Utah Legislature: Democrats, GOP spar over ethics initiative petitions

Published: Wednesday, Feb. 24 2010 12:00 a.m. MST

SALT LAKE CITY — GOP senators sent targeted barbs at ethics initiative organizers during a debate over a bill that would allow petition signers to more easily remove names from initiatives and referendums.

Supporters of SB275 sought to paint ethics initiative organizers as "unethical," and the debate Tuesday often revolved around whether residents would make informed decisions when signing a petition.

"Some have said his bill is an assault on direct democracy, but this is an assault on hucksters," said the bill's sponsor, Sen. Howard Stephenson, R-Draper.

Other Republicans joined in, saying those who gather initiative signatures use "subterfuge" and "deceit" and have "bamboozled" residents into signing the ethics petitions.

Democrats fired back, with Sen. Ross Romero calling the Republicans' accusations "inappropriate."

The Salt Lake Democrat said the notion that residents do not make responsible decisions when signing petitions is misplaced.

"It's pretty clear that this is an uncamouflaged assault on the initiative process," he said.

Sen. Ben McAdams, D-Salt Lake, unsuccessfully introduced an amendment that he said would close a loophole that could allow political parties or interest groups to find the "weakest links" on the petition and pressure signers to remove their names.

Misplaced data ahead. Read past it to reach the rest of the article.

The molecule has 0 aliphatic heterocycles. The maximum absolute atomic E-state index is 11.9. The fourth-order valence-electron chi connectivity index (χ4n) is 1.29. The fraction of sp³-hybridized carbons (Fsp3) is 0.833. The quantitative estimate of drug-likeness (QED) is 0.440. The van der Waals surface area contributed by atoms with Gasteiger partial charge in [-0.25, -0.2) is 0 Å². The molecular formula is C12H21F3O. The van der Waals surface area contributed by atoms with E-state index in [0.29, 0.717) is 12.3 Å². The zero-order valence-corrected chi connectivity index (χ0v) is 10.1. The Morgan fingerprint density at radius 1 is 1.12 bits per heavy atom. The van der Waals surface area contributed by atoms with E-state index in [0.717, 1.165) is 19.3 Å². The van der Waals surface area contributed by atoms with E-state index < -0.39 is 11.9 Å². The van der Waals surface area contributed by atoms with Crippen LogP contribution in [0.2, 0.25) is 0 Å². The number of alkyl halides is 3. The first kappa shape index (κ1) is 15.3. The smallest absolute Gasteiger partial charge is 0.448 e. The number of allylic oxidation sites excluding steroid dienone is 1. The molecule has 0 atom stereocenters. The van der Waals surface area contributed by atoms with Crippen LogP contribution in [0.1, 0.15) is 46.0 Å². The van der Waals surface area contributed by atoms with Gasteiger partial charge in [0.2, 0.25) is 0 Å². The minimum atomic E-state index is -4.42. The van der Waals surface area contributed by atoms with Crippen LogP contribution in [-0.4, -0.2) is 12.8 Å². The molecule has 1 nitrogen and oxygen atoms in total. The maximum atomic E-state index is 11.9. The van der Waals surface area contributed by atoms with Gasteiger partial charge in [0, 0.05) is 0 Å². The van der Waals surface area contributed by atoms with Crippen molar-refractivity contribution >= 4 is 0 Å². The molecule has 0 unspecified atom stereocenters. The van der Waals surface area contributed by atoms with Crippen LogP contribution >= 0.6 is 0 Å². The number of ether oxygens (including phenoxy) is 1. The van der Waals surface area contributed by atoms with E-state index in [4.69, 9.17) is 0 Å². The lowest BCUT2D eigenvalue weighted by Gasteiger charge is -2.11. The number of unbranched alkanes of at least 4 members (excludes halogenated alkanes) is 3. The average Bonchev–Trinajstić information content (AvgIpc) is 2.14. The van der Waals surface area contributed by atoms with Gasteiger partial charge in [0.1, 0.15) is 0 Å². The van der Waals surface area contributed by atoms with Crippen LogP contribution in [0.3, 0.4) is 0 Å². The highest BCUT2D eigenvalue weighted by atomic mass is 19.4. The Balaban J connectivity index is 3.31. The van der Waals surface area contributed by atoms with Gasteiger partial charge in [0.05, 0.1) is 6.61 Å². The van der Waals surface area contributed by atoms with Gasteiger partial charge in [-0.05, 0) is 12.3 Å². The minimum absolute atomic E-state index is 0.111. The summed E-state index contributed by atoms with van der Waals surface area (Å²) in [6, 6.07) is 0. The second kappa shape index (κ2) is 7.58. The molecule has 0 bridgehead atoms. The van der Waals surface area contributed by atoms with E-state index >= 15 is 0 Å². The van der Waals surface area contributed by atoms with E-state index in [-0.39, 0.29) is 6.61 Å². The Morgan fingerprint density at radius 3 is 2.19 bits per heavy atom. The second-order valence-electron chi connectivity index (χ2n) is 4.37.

A Utah Republican Party leader told the Deseret News last week the party is considering an organized effort to remove names from the petitions, and opponents argue SB275 is custom-made to help the GOP prevent the ethics initiatives from making it on the ballot.

Republican supporters argued that initiatives and referendums have been abused in other states and this bill simply allows people to change their mind.

"I believe the process is too onerous," Stephenson said. "There is a significantly higher threshold to remove your name than to sign it."

The bill's sponsor said advocates who collect signatures often rely on "emotion and surface feelings" to convince residents to sign a petition. Sen. Mark Madsen, R-Lehi, agreed, saying ethics initiative supporters have used "false pretenses" to mislead people.

"You don't get a chance to read the actual petition when someone's shoving a clipboard in your face," he said.

SB275 passed 22-7 along party lines. It now awaits final passage in the Senate.

The bill may be read online at le.utah.gov/~2010/bills/static/SB0275.html.

e-mail: jsmith@desnews.com

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